3. 3. International Journal of Mechanical Engineering and Technology (IJMET), ISSN 0976 – 6340(Print), ISSN 0976 – 6359(Online), Volume 5, Issue 2, February (2014), pp. 115-121, © IAEME 117 Q quantity of steam generated (TPH). q quantity of bagasse consumed (TPH). hg enthalpy of steam (kJ/kgO C) hf enthalpy of feed water (kJ/kgO C) GCV gross calorific value of bagasse. (kJ/kg) 2. LITERATURE REVIEW The paper [3] [4] explained about methods for recovering the heat of flue gases from boilers using heat of vaporization are analyzed. High profitability of the developed thermal circuit involving deep recovery of the heat of flue gases and its storage, as well as good prospects for using it, are demonstrated by a real example in this paper. It conclude that Use of a comprehensive approach for attacking the problem of deeply recovering the heat of boiler flue gases, including heat of vaporization and involving consideration of all elements participating in the heat supply cycle, makes it possible not only to solve this problem technically, but also to optimize the parameters of coolant. J Barroso, H Amaveda, Antonio Lozano [5] carried out investigation in order to increase the efficiency of the RETAL-type boiler, used in the Cuban sugar mills. A test method is used in the evaluation process and further adjustment of the boilers operation was ASME and GOST. Pointing the attention on the importance of the stoichiometric ratio and steam power on the overall efficiency. They calculated gas temperature as well as the range of the optimal value for the excess air fraction. Their influence on the efficiency was analyzed and the total costs determined. Drying bagasse by using flue gas which comes from air preheater to chimney is an optimum solution to enhance efficiency of boiler in sugar factory as bagasse has high calorific value but due to its moisture about 50% not able to use its full heat is explain by Sankalp Shrivastav1, Ibrahim Hussain [6]. The work suggest to place Cylindrical shell type dryer, in between the air preheater and chimney, and flue gas pass from dryer’s one end and from another end bagasse by carriage, makes dryer to act as a counter flow heat exchanger where flue gas gives its heat at 190°C to the bagasse at 45°C this reduce moisture of bagasse from 50% to 46%, increased CV of bagasse around 784 KJ/kg which increases boiler efficiency from 79% to 81% in sugar industries. 3. METHODS TO INCREASE BOILER EFFICIENCY a. Reduce Excess Air. b. Preheat Combustion Air. c. Blow down Heat Recovery. d. Exhaust Heat Recovery. e. Turbulators and Soot Blowers. f. Replace Burners. g. Condensate Return. 4. METHODS OF HEAT RECOVERY The principal reason for attempting to recover waste heat is economic. All waste heat that is successfully recovered directly substitutes for purchased energy and therefore reduces the consumption of and the cost of that energy. A second potential benefit is realized when waste-heat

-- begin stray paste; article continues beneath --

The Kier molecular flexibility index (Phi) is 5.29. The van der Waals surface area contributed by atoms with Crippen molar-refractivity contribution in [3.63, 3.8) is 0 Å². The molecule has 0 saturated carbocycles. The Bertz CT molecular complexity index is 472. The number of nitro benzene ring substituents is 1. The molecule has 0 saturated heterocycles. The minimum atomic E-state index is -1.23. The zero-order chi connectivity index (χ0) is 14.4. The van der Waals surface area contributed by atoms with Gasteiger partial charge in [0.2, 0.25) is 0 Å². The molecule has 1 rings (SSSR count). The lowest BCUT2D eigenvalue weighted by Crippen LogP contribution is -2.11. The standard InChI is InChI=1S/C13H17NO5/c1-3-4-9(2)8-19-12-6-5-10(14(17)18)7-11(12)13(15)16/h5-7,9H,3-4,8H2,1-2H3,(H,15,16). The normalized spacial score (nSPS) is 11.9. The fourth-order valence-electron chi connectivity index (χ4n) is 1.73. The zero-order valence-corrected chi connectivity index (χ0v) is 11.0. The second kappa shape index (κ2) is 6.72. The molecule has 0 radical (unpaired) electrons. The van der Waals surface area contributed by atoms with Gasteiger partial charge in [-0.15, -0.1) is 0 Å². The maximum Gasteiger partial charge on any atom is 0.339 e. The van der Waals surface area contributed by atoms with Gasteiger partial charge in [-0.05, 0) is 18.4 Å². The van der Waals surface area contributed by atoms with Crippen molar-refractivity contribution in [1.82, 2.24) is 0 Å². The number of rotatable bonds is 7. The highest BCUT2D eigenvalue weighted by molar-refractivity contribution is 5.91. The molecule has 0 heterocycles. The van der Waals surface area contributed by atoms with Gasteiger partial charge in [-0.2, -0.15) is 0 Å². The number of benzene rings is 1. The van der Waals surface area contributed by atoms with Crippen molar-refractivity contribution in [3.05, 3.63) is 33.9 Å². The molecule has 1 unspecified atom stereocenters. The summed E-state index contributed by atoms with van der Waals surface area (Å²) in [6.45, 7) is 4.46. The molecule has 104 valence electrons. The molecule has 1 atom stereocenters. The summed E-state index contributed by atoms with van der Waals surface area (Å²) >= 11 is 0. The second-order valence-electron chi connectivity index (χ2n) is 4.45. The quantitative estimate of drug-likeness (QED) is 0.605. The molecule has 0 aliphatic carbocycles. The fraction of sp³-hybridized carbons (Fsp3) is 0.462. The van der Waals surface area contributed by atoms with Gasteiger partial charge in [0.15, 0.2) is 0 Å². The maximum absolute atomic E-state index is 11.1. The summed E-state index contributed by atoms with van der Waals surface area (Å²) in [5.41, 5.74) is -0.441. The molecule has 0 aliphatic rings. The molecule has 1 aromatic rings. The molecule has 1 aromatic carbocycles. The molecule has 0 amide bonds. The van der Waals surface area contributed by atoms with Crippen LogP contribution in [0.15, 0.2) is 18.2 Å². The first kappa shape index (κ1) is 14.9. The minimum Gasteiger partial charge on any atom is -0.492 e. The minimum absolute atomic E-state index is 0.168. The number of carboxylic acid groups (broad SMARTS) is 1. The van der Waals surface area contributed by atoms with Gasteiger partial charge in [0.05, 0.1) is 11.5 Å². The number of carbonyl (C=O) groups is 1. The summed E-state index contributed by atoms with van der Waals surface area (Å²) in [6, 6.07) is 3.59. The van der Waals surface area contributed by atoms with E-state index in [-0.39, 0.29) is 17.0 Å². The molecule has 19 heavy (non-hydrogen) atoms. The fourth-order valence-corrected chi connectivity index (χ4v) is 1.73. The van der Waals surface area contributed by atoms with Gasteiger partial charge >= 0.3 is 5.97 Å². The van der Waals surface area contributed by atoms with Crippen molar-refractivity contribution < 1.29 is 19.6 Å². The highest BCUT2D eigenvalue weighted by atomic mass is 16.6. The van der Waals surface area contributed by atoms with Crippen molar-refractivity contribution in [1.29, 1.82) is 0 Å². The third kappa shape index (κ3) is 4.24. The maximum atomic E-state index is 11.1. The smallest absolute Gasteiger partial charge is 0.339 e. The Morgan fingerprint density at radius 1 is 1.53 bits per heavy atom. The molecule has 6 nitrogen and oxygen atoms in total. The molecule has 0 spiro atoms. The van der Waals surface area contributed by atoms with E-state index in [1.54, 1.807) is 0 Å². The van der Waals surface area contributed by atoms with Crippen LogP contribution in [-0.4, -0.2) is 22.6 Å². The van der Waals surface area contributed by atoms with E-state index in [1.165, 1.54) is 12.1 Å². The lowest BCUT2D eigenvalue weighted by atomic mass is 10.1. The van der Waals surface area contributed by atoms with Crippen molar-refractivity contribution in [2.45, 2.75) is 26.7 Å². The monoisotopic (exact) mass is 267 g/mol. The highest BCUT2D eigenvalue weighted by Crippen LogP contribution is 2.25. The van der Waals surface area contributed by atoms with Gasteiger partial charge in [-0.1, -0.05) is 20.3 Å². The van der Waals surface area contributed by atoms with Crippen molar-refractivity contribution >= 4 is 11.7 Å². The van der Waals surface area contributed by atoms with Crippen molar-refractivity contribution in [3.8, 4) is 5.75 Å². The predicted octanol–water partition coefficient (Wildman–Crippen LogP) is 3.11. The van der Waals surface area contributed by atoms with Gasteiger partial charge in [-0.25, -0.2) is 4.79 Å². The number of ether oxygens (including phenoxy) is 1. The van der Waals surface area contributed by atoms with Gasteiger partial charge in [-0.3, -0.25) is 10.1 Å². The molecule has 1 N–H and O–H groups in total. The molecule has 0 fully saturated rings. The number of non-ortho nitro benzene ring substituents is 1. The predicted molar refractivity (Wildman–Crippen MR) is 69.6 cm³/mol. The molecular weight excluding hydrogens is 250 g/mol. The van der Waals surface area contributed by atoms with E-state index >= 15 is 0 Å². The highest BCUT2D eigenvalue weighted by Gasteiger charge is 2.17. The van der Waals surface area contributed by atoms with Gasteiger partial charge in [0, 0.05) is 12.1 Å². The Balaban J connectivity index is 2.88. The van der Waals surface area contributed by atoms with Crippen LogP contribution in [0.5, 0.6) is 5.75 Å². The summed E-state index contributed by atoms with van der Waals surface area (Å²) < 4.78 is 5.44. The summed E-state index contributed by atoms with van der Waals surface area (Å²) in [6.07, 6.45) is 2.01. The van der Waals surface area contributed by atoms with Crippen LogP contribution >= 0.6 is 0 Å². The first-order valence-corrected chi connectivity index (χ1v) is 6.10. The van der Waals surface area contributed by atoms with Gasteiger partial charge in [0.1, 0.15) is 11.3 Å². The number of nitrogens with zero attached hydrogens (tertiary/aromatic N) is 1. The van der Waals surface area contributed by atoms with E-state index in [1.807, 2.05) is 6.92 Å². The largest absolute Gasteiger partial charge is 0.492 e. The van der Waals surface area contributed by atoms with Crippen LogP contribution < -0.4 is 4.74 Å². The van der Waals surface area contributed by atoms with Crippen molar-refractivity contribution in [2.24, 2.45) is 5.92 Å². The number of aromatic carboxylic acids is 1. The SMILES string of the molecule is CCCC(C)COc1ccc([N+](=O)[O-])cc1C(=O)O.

4. 4. International Journal of Mechanical Engineering and Technology (IJMET), ISSN 0976 – 6340(Print), ISSN 0976 – 6359(Online), Volume 5, Issue 2, February (2014), pp. 115-121, © IAEME 118 substitution results in smaller capacity requirements for energy conversion equipment. Therefore, the use of waste-heat recovery can reduce the requirement for space heating energy. This permits a reduction in the capacity of furnaces or boilers used for heating the plant. In every case of waste-heat recovery, a gratuitous benefit is derived: That of reducing thermal pollution of the environment by an amount exactly equal to the energy recovered, at no direct cost to the recover. 4.1. Preheat Combustion Air Efficiency Improvement Up to 1 percentage point. If we have a large temperature difference (20° to 40°) between your boiler intake air location and the ceiling of your boiler room and this hot air is a result of boiler and stack losses, you can increase your boiler efficiency by either extending the intake upwards or forcing the hot air down. Both options may require a fan and ductwork. If the hot air is due to boiler wall losses, we may want to consider insulating the boiler. 4.2. Exhaust Heat Recovery A device like the one shown below can be attached to the flue to recover a portion of the exhausted heat. This heat can be used to preheat boiler make-up water. Take care not to extract so much heat that the flue gases condense (causing corrosion). 4.3. Feed water preheater A feed water heater is a power plant component used to pre-heat water delivered to a steam generating boiler. Preheating the feed water reduces the irreversibility’s involved in steam generation and therefore improves the thermodynamic efficiency of the system. This reduces plant operating costs and also helps to avoid thermal shock to the boiler metal when the feed water is introduced back into the steam cycle. In a steam power plant (usually modeled as a modified Rankine cycle), feed water heaters allow the feed water to be brought up to the saturation temperature very gradually. This minimizes the inevitable irreversibility’s associated with heat transfer to the working fluid (water). 5. CALCULATIONS Thermodynamic Analysis 1 st Law 2 nd Law Input/output Input/output Energy balance Exergy balance HHV LHV Fig 1: Thermodynamic analysis applied to bagasse boiler [7][8] By using shell and tube type heat exchanger: [9]. Methodology is used for calculations are shown in fig.1; we have done thermodynamic energy balance of input and output energy.